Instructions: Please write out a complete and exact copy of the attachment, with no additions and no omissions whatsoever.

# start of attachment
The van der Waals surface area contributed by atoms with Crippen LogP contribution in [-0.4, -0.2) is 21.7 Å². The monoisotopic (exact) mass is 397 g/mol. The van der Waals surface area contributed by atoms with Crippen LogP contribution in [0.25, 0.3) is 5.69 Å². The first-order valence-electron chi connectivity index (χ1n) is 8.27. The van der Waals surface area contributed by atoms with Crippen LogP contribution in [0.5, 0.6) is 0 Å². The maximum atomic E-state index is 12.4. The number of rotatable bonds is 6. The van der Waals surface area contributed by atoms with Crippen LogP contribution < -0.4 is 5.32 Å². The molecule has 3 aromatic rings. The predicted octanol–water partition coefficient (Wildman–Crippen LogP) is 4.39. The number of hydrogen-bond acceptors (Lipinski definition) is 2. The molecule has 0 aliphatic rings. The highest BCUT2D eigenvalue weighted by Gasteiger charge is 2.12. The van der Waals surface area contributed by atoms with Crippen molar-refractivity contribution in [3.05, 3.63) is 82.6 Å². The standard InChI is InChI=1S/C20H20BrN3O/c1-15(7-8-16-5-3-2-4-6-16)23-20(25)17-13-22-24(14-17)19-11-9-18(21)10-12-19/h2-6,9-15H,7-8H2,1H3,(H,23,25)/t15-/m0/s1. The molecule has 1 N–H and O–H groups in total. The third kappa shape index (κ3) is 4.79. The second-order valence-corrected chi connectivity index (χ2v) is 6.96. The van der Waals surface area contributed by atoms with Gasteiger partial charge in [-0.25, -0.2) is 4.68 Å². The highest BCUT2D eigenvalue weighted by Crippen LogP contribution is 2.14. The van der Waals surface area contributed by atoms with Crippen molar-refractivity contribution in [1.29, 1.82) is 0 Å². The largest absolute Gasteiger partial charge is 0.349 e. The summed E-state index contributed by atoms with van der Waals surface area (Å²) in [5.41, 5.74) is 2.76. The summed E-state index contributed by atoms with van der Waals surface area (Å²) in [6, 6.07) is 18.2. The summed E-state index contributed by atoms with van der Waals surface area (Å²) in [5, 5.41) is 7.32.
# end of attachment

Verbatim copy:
The van der Waals surface area contributed by atoms with Crippen LogP contribution in [-0.4, -0.2) is 21.7 Å². The monoisotopic (exact) mass is 397 g/mol. The van der Waals surface area contributed by atoms with Crippen LogP contribution in [0.25, 0.3) is 5.69 Å². The first-order valence-electron chi connectivity index (χ1n) is 8.27. The van der Waals surface area contributed by atoms with Crippen LogP contribution in [0.5, 0.6) is 0 Å². The maximum atomic E-state index is 12.4. The number of rotatable bonds is 6. The van der Waals surface area contributed by atoms with Crippen LogP contribution < -0.4 is 5.32 Å². The molecule has 3 aromatic rings. The predicted octanol–water partition coefficient (Wildman–Crippen LogP) is 4.39. The number of hydrogen-bond acceptors (Lipinski definition) is 2. The molecule has 0 aliphatic rings. The highest BCUT2D eigenvalue weighted by Gasteiger charge is 2.12. The van der Waals surface area contributed by atoms with Crippen molar-refractivity contribution in [3.05, 3.63) is 82.6 Å². The standard InChI is InChI=1S/C20H20BrN3O/c1-15(7-8-16-5-3-2-4-6-16)23-20(25)17-13-22-24(14-17)19-11-9-18(21)10-12-19/h2-6,9-15H,7-8H2,1H3,(H,23,25)/t15-/m0/s1. The molecule has 1 N–H and O–H groups in total. The third kappa shape index (κ3) is 4.79. The second-order valence-corrected chi connectivity index (χ2v) is 6.96. The van der Waals surface area contributed by atoms with Gasteiger partial charge in [-0.25, -0.2) is 4.68 Å². The highest BCUT2D eigenvalue weighted by Crippen LogP contribution is 2.14. The van der Waals surface area contributed by atoms with Crippen molar-refractivity contribution in [1.29, 1.82) is 0 Å². The largest absolute Gasteiger partial charge is 0.349 e. The summed E-state index contributed by atoms with van der Waals surface area (Å²) in [5.41, 5.74) is 2.76. The summed E-state index contributed by atoms with van der Waals surface area (Å²) in [6, 6.07) is 18.2. The summed E-state index contributed by atoms with van der Waals surface area (Å²) in [5, 5.41) is 7.32.